Five years ago Paul Haley expressed his frustrations with production rule technology (to which he was one of the major contributors) because of its inability to perform deduction. He wrote that rule vendors should stop “dressing up a procedural language!” – see his Confessions of a production rule vendor Part 1. Yesterday Paul published Confessions of a production rule vendor Part 2. The bottom line of his article:
It’s time to trade rule technology dating back to the 80’s for state of the art AI.
He shows an interesting timeline of rules and AI for the last 30+ years and emphasizes the following:
- 80’s technology dominates business rules, policy automation, and decision management
- artificial intelligence (AI) and natural language processing (NLP) have improved dramatically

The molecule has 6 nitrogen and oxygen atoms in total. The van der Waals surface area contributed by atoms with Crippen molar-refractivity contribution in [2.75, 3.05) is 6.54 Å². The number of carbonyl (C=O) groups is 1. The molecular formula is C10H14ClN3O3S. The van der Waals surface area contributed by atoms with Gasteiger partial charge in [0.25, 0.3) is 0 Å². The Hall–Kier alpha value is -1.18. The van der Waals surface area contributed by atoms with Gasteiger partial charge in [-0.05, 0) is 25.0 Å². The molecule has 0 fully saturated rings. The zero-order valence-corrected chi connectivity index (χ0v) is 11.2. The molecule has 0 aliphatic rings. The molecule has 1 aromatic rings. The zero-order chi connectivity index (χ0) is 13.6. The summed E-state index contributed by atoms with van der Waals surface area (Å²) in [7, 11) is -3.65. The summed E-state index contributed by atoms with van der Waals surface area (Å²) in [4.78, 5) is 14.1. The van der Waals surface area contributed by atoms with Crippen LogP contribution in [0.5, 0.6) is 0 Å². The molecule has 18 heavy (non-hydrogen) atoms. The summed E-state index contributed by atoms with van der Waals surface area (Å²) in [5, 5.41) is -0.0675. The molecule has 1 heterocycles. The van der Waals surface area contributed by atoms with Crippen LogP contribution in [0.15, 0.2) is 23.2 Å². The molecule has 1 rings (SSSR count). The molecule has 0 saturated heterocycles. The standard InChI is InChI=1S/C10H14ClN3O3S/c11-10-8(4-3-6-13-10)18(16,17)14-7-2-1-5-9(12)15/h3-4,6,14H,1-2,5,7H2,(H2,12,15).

- logical reasoning technology has advanced while production rule technology remains stagnant.
We expect to see more discussions about integration of Business Rules and Semantic Web technologies this September in Luxembourg where DecisionCAMP and RuleML+RR will be co-located during Logic for AI Summit.
AI is essentially about identifying a high intensity of consistent correlations between data describing a context and specific, useful results.
These high intensity and consistent correlations are a) not common, b) hard to find, and c) might be there one day and gone the next. Also, it is hard to include all relevant information in this search for correlations, especially negative correlations.
Example: My AI tool says that I have a high propensity to buy X given what is in my shopping cart right now. All good, until I factor in that I bought X yesterday.
Or, my AI tool says that Fred’s insurance claim could be fraudulent. All good until I factor in that Fred has been a no claims customer for 30 years and the claim is only $500, so I will pay regardless.
So, in my view, AI is about finding a propensity leading to ‘suggested’ actions, not committing to definitive actions. This propensity is just another fact to consider in a rules based logic engine before determining definitive action.
Ergo, these two technologies are highly complementary with minimal overlap, so there are 2 winners in this debate.